Monday, April 13, 2009

My Status in the Universe

As of today, this is true of me, according to

Classic Reviewer Rank: 1,654

It comes after 151 reviews of CDs, movies, and books. I have yet to weigh in on electrical appliances or protein powder.

Saturday, April 11, 2009


America on Line needs to repent. I have been trying to get entirely out of it for years. (Hint: don't send emails to me there, please). They have been specializing in celebrity gossip for years, but recently they have been relishing animals attacking humans. I have had to endure a photograph of a horrified woman being attacked by a polar bear several times today.

Why is this kind of thing wrong? Wanting to see things like this is sinful curiosity. There is no need to see it; it intrudes on a person's privacy (would you want to be seen being attacked by a wild animal?); and seeing it tends to bring out debased feelings and urges. Of course, our entire culture is seized by sinful curiosity. Of this, we should all repent and attend, rather, to the things that matter most.

Finally, brothers and sisters, whatever is true, whatever is noble, whatever is right, whatever is pure, whatever is lovely, whatever is admirable—if anything is excellent or praiseworthy—think about such things--Philippians 4:8.

Distortions of Christianity: Radio Appearance

I am slated to be on The Bible Answer Man radio program on April 13, near the beginning of the program, I believe. The topic is "Distortions of Christianity," based on my article of that name in the most recent Christian Research Journal.

The Real Thing: "The Source of All Strength"

If you need some inspiration, watch and listen to Ronald Regan's 1981 speech at Notre Dame. Please note his comments on the proper limits on the state and his faith in the free activity of unconstrained individuals and institutions. Also consider his confidence that communism would be transcended and left behind. If only our present President had such an attitude about global terrorism. Sadly, he does not.

Visit The Ronald Reagan Foundation for more materials.

"The Examined Life"

The Denver Film Society will present a film called, "The Examined Life," at the Starz Film Center at The Tivoli on the Metro State College of Denver Campus. After the showing on April 17, there will be a panel discussion with Metro State philosophy professors. I hope to see some of you there.

I doubt I will agree with much that is said in the film, given the philosophers chosen to be interviewed, but it is rare that contemporary film tackles philosophy head on at all.

Thursday, April 09, 2009

The Real Turkey

Obama said that the US and Turkey have much in common. I hope not. Consider the Turkish massacre of over a million Armenians early in the Twentieth Century, a genocidal apocalypse they still deny to this day.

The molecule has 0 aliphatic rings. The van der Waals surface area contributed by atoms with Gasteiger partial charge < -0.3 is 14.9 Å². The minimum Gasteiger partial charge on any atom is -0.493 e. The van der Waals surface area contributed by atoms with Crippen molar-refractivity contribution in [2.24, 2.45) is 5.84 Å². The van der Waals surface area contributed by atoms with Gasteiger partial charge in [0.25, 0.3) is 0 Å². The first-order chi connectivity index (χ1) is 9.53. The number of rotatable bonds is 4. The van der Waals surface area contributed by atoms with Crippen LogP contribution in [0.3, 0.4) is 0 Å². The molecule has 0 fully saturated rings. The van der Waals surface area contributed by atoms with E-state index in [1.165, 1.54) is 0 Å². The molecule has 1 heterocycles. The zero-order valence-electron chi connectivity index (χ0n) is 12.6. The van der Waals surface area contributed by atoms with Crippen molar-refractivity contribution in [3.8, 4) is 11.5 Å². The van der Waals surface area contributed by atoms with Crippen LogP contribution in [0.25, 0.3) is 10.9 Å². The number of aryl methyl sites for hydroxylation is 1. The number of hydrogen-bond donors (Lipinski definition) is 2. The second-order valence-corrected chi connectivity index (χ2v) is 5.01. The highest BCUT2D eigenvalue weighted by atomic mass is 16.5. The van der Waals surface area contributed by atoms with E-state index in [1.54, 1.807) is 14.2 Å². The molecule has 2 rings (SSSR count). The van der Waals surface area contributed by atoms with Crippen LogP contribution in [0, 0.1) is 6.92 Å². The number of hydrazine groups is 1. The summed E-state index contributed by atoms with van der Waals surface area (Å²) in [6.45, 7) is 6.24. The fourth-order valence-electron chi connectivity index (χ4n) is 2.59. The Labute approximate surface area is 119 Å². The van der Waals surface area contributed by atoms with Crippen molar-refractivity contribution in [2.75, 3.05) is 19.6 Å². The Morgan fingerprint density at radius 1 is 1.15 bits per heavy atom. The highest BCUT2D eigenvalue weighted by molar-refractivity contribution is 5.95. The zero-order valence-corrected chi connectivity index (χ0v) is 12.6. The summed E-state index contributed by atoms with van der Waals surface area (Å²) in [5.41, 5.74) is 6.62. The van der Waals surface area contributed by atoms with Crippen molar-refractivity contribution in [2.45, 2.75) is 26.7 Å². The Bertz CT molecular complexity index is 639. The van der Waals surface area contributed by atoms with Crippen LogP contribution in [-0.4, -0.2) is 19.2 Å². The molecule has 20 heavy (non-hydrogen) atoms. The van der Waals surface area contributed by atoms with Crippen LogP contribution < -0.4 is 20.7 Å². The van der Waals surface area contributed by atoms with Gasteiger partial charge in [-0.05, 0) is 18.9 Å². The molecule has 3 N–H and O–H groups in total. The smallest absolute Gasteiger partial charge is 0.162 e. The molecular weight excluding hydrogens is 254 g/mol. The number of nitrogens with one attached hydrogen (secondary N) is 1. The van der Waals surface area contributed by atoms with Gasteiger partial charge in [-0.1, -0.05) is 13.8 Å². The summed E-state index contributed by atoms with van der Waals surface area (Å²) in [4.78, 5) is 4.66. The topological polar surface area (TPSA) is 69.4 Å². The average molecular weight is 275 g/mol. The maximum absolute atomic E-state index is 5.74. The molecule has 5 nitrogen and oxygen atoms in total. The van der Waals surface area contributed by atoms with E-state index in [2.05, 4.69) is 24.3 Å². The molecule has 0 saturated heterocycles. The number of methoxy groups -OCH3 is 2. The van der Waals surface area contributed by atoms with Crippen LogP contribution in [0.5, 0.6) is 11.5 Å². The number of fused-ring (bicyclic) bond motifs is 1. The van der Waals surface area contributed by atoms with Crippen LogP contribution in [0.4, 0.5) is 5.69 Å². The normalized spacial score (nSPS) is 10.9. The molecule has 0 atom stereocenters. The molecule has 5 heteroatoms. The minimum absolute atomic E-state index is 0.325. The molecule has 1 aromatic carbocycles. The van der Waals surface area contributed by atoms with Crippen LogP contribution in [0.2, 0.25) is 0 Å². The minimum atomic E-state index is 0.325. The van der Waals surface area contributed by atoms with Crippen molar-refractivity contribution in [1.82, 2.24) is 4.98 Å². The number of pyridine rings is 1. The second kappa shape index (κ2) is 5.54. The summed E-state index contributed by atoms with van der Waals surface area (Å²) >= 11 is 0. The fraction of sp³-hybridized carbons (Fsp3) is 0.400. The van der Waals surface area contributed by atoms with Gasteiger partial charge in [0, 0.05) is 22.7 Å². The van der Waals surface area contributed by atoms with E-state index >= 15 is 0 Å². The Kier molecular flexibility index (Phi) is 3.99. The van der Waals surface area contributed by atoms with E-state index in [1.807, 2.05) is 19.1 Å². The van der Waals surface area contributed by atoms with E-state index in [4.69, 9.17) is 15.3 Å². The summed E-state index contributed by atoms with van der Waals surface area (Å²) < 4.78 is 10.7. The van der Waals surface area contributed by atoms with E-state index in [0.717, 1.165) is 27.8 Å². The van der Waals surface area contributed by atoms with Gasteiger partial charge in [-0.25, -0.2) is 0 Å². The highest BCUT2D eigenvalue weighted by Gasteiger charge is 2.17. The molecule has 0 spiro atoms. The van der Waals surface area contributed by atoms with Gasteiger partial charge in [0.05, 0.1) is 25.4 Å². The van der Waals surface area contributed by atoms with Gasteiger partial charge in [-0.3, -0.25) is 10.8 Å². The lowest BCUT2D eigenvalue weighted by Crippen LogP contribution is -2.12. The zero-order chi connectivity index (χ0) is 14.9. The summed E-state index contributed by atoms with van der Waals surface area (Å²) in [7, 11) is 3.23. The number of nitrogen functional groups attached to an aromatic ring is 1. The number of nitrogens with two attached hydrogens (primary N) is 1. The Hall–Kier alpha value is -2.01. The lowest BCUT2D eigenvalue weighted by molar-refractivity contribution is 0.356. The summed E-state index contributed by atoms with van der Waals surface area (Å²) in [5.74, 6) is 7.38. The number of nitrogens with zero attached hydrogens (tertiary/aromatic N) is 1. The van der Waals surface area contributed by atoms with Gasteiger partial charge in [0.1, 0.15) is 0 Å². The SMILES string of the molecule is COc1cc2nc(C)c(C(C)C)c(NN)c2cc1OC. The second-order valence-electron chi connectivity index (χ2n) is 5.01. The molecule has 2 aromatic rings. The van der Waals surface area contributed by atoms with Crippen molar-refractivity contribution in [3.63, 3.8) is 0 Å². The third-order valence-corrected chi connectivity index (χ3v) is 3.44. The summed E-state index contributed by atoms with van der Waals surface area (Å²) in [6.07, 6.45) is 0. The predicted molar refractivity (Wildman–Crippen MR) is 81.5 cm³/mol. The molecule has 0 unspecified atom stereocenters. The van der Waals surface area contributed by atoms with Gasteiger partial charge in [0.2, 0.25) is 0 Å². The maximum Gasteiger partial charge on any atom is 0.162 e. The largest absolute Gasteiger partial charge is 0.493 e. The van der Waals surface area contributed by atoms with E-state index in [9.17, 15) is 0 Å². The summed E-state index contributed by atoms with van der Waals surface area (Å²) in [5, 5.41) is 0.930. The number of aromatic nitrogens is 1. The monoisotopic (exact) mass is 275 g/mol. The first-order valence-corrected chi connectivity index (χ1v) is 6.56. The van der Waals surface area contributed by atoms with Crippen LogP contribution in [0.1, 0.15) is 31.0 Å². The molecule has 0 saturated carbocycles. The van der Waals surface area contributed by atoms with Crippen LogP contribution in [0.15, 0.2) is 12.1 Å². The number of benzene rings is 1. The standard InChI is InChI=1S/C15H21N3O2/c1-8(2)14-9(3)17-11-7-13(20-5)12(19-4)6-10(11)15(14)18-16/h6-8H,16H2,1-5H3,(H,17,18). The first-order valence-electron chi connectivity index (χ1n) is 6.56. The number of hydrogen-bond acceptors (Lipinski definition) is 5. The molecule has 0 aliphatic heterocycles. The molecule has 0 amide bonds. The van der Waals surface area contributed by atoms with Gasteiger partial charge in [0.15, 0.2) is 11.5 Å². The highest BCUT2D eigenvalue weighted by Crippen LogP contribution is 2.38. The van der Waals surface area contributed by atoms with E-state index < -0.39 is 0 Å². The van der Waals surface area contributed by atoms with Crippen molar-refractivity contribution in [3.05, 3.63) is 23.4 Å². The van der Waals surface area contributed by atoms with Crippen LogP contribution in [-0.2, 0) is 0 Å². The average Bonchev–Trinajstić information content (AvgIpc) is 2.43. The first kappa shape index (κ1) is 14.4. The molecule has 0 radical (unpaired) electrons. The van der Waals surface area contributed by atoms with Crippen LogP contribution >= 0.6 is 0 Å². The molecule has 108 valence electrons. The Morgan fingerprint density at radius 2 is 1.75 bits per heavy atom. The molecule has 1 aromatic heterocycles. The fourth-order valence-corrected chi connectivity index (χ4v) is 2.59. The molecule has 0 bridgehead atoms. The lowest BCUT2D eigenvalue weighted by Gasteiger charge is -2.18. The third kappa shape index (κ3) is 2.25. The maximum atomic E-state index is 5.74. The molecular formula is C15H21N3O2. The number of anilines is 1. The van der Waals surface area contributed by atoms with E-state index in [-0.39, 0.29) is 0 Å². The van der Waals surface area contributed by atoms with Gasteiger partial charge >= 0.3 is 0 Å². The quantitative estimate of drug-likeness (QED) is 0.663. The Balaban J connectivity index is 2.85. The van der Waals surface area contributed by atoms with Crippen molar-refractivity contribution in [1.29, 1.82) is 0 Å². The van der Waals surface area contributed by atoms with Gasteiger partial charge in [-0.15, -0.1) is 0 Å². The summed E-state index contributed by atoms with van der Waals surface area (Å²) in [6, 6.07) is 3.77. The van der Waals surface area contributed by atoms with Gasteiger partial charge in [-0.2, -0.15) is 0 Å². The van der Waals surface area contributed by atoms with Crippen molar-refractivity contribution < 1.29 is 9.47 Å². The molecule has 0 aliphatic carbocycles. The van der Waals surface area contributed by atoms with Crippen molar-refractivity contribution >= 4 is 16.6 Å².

Easter Life and the Facts of History

Easter commemorates and celebrates a historical event unlike any other: the resurrection of Jesus Christ from the dead. But what is the significance of the resurrection? Can we know that it really happened?

The four Gospels of the New Testament all report that Jesus predicted his death, burial, and resurrection. He was born to die. All of his wondrous teachings, healings, exorcisms, and transforming relationships with all manner of people—from fishermen to tax collectors to prostitutes to revolutionaries—would be incomplete without his crucifixion and resurrection. Shortly before his death, "Jesus began to explain to his disciples that he must go to Jerusalem and suffer many things at the hands of the elders, chief priest and teachers of the law, and that he must be killed and on the third day be raised to life" (Matthew 16:21). Peter resisted this grim fact, but Jesus rebuked him. There was no other way (vs. 22-23). For, as Jesus had taught, he "did not come to be served, but to serve, and to give his life as a ransom for many" (Matthew 20:28).

And give his life he did, on an unspeakably cruel Roman cross—impaled for all to see before two common criminals. We call this day Good Friday because it was good for us; but it was dreadful for Jesus. Before I became a follower of Christ, I always associated this day with the Alaskan earthquake on Good Friday, 1964, one of the largest quakes ever in North America. I was there in Anchorage. After the death of Jesus, the earth quaked on the first Good Friday as well, heaving with a significance that far exceeds any geological upsurge in world history. As Jesus' disciple Matthew recounts: "And when Jesus had cried out again in a loud voice, he gave up his spirit. At that moment the curtain of the temple was torn in two from the top to the bottom. The earth shook and the rocks split" (Matthew 27:50-51). When the guards at the crucifixion experienced the earthquake and the other extraordinary phenomena, "they were terrified, and exclaimed, 'Surely he was the Son of God!'" (v. 54). Yet another miracle was waiting, waiting—as the dead Messiah was pried off his bloody cross, embalmed, and laid in a cold, dark tomb, guarded to the hilt by Roman guards.